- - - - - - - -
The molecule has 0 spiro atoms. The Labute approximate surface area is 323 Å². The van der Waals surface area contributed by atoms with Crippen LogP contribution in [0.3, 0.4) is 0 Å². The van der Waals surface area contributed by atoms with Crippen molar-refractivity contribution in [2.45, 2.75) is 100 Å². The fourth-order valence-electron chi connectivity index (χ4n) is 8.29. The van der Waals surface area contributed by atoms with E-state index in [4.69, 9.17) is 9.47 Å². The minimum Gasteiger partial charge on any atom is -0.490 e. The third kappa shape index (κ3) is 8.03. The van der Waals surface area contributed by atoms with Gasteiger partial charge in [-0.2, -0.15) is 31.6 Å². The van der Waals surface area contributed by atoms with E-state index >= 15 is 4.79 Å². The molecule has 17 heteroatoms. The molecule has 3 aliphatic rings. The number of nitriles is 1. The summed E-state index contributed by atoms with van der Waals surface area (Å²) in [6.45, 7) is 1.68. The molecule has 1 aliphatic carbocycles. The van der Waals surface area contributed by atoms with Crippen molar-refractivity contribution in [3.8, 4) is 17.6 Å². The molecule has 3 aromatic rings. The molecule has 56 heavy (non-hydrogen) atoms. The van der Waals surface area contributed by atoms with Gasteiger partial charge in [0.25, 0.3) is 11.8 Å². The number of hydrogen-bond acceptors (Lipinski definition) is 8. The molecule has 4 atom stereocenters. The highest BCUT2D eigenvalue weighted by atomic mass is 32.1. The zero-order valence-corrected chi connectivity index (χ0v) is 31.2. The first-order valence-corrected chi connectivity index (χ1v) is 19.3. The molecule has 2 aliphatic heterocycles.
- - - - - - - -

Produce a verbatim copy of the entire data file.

The molecule has 0 spiro atoms. The Labute approximate surface area is 323 Å². The van der Waals surface area contributed by atoms with Crippen LogP contribution in [0.3, 0.4) is 0 Å². The van der Waals surface area contributed by atoms with Crippen molar-refractivity contribution in [2.45, 2.75) is 100 Å². The fourth-order valence-electron chi connectivity index (χ4n) is 8.29. The van der Waals surface area contributed by atoms with E-state index in [4.69, 9.17) is 9.47 Å². The minimum Gasteiger partial charge on any atom is -0.490 e. The third kappa shape index (κ3) is 8.03. The van der Waals surface area contributed by atoms with Gasteiger partial charge in [-0.2, -0.15) is 31.6 Å². The van der Waals surface area contributed by atoms with E-state index >= 15 is 4.79 Å². The molecule has 17 heteroatoms. The molecule has 3 aliphatic rings. The number of nitriles is 1. The summed E-state index contributed by atoms with van der Waals surface area (Å²) in [6.45, 7) is 1.68. The molecule has 1 aliphatic carbocycles. The van der Waals surface area contributed by atoms with Crippen molar-refractivity contribution in [3.8, 4) is 17.6 Å². The molecule has 3 aromatic rings. The molecule has 56 heavy (non-hydrogen) atoms. The van der Waals surface area contributed by atoms with Gasteiger partial charge in [0.25, 0.3) is 11.8 Å². The number of hydrogen-bond acceptors (Lipinski definition) is 8. The molecule has 4 atom stereocenters. The highest BCUT2D eigenvalue weighted by atomic mass is 32.1. The zero-order valence-corrected chi connectivity index (χ0v) is 31.2. The first-order valence-corrected chi connectivity index (χ1v) is 19.3. The molecule has 2 aliphatic heterocycles.